Earlier this year Colorado Democrats passed a barrage of anti-gun bills and pro-green energy bills. The consequences of their actions have driven some businesses out of the state, a group of counties in the northeast corner to consider possible secession from the rest of the state and a number of recall drives.
State Senator John Morse (D), President of the Senate, led the drive to push the bills and found himself to be the main target of an effort to recall him and drive him out of office. Along with Morse, recall campaigns were also launched against Sen. Evie Hudak (D), Sen. Angela Giron (D) and Rep. Mike McLachlan (D).
When the recall campaigns appeared to be getting close to gathering the necessary signatures, liberal Democrats began harassing and threatening voters who signed the recall petitions. They received phone calls and people at their doors urging them to withdraw their signatures from the recall petitions.
Their efforts to frighten voters failed and the recall campaigns were successful in obtaining enough signatures to force recall elections and recall elections have been scheduled for September 10. Colorado’s newly passed election law allows for such elections to be conducted by mailed ballots thirty days prior to the election.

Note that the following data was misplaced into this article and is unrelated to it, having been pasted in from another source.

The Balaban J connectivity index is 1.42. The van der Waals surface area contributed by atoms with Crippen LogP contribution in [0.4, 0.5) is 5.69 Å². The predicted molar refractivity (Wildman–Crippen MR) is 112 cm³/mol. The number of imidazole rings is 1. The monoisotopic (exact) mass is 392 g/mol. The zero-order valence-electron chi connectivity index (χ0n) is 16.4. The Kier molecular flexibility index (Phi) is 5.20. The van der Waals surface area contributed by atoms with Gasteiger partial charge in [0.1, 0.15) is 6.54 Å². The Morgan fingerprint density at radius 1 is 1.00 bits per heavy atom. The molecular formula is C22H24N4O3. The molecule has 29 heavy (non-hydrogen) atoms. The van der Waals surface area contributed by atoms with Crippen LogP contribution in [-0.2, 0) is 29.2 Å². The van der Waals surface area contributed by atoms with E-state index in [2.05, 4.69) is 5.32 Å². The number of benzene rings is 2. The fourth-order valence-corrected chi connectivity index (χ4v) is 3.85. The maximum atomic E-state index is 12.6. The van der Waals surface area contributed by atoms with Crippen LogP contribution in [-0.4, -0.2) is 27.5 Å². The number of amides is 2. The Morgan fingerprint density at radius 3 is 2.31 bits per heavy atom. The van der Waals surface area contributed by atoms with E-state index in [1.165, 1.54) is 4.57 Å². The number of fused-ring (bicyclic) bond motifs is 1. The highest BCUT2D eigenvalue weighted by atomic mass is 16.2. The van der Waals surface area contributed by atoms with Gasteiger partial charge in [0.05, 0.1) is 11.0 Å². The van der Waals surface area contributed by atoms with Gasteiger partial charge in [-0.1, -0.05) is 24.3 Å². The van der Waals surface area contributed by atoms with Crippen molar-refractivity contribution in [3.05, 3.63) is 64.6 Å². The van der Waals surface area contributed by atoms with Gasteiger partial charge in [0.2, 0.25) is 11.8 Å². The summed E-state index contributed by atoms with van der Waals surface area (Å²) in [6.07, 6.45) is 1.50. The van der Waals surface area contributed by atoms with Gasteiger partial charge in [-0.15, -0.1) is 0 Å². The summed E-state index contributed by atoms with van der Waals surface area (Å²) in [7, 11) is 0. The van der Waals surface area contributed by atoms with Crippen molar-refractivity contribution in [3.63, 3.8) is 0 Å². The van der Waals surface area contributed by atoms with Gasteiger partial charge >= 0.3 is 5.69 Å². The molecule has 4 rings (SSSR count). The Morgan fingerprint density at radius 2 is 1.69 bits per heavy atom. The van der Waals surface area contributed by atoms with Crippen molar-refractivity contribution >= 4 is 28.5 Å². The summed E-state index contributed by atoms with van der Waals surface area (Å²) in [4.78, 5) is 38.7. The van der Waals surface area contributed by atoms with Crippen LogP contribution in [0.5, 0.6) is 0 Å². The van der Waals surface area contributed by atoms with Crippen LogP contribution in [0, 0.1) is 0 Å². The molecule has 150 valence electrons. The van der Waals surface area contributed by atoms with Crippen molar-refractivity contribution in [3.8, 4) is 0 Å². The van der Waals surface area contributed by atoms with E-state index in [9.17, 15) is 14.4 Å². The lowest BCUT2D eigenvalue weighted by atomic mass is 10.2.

In accordance with a newly passed election law, El Paso County (recall against Morse) officials printed ballots and began to mail them out, including to county residents serving in the military. Pueblo County (recall against Giron) officials likewise had printed their ballots and began mailing them out.
But before all of the ballots could be mailed out, members of the state’s Libertarian Party filed a lawsuit to stop the mailings. They claim that the state’s constitution allows for candidates to submit petitions to appear on the ballot up to 15 days prior to the election. A judge has placed a temporary halt to the recall elections until the conflict can be sorted out.
Now, the Secretary of State’s office is scrambling trying to figure out what their legal course of action is in the matter. They have drafted a set of emergency rules that would allow candidates who gather enough signatures and meet all of the requirements to still appear on the recall ballots. Voters in the counties that have already mailed out ballots will be notified that their ballots are incomplete. Voters will be directed to county election websites for a complete list of candidates. Residents serving in the military will also be told their ballots are incomplete and that a new ballot will be mailed to them. Either ballot filled out and mailed back to the county election officials will be counted as long as they are post marked no later than 7pm on September 10.
If the new rules are adopted, the recall elections will continue to move forward. Perhaps the best description of the recall elections in Colorado was made by Secretary of State Scott Gessler (R) when he said:
“This recall process has had more curve balls than a baseball game.”
Hopefully, the recall elections will take place on the 10th of September and after all of the ballots have been counted, there will be at least 2, preferably 4 Democrats voted out of office and efforts made in the state legislature to start undoing the damage that has been done.